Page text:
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Figure 1. Electron micrographs of murine myocardium following Sham and TAC at 5 days and 4 weeks after surgery showing myofibrils and intermyofibrilar mitochondria. Scale bar represents 2 μm.


Frequency distribution of mitochondrial morphological parameters was analysed in order to understand how mitochondrial dynamics might be affected by pressure overload. In early pressure overload we have seen that the percentage of smaller and shorter mitochondria is significantly increased in TAC-operated animals compared to Sham (Figure 2). This suggests that the mitochondria are undergoing fragmentation and biogenesis in order to keep up with the increased energy demand of the cell. This response is maintained 4 weeks after TAC, however significant changes were only detected in the frequency distribution of length.


Figure 2. Frequency distribution of mitochondria length 5 days and 4 weeks after surgery shows a significant increase of shorter mitochondria following pressure overload.


Electron tomography of mitochondria has been performed to validate the measurements carried out in 2D. In the sections used for quantification mitochondria that appear separate in 2D are connected via inter-mitochondrial junctions and can therefore be considered individual mitochondria.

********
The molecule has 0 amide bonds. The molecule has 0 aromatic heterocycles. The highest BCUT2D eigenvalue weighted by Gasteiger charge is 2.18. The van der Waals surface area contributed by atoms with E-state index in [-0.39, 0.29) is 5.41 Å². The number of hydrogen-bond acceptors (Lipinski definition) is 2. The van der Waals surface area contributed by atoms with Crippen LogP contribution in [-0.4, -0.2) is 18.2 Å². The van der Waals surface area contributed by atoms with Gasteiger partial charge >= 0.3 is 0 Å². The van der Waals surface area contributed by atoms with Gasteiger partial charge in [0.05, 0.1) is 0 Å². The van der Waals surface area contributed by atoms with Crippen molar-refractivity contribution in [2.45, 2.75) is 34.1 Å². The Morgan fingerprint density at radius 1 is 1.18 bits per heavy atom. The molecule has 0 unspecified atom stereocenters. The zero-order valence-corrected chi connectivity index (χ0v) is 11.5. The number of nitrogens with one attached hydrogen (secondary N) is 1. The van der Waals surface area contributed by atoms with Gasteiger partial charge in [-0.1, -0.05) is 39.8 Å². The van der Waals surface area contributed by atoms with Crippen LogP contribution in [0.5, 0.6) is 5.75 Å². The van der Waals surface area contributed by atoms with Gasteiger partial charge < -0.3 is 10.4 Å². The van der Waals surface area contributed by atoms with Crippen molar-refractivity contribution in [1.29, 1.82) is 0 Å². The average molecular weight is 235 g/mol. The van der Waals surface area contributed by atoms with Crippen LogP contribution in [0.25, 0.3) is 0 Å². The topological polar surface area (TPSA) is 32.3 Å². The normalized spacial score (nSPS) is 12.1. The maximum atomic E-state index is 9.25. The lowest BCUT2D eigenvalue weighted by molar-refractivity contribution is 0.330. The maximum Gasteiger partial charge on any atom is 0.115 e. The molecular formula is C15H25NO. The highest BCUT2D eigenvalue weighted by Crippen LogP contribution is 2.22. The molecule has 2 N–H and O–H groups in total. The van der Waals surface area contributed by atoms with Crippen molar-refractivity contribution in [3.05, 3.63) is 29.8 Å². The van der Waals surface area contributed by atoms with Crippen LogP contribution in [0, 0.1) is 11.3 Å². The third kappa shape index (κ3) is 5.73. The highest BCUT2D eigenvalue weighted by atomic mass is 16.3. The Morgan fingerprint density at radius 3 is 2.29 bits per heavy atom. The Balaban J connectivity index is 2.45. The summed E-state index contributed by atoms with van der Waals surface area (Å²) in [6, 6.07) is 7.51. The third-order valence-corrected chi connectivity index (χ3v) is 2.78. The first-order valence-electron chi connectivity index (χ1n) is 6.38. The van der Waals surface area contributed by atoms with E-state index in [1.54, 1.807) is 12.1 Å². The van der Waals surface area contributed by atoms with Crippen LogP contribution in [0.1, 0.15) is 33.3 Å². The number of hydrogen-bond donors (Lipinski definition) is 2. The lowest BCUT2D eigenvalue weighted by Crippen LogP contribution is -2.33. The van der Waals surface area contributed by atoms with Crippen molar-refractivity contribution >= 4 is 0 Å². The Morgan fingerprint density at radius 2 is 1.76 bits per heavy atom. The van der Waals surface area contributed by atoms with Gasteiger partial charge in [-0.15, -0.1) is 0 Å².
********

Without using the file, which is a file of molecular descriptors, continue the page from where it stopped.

Conclusion and future plans

Compensated cardiac hypertrophy is a physiological response to increased ventricular wall stress. We have shown that compensated cardiac hypertrophy is detected 5 days after transverse aortic constriction using echocardiography. The mitochondrial network of the cardiomyocytes responds to the increased energy requirements by undergoing fragmentation. We are currently working on a quantitative 3D approach to assess the inter-mitochondrial junctions. We are also planning on evaluating mice that genetically lack a pro-fission protein [6].

References
  1. Nishida, K. & Otsu, K. Autophagy during cardiac remodeling. J. Mol. Cell. Cardiol. 95, 11–18 (2015).
  2. Murphy, E. et al. Mitochondrial Function, Biology, and Role in Disease: A Scientific Statement from the American Heart Association. Circulation Research 118, (2016).
  3. Glancy, B. et al. Mitochondrial reticulum for cellular energy distribution in muscle (2015).
  4. Bleck, C. K. E., Kim, Y., Willingham, T. B. & Glancy, B. Subcellular connectomic analyses of energy networks in striated muscle. Nat. Commun. 9, 1–11 (2018).
  5. Pennanen, C. et al. Mitochondrial fission is required for cardiomyocyte hypertrophy mediated by a Ca2+-calcineurin signalling pathway. J. Cell Sci. 127, 2659–2671 (2014).
  6. The authors gratefully acknowledge funding from the European Research Council under grant number 692659.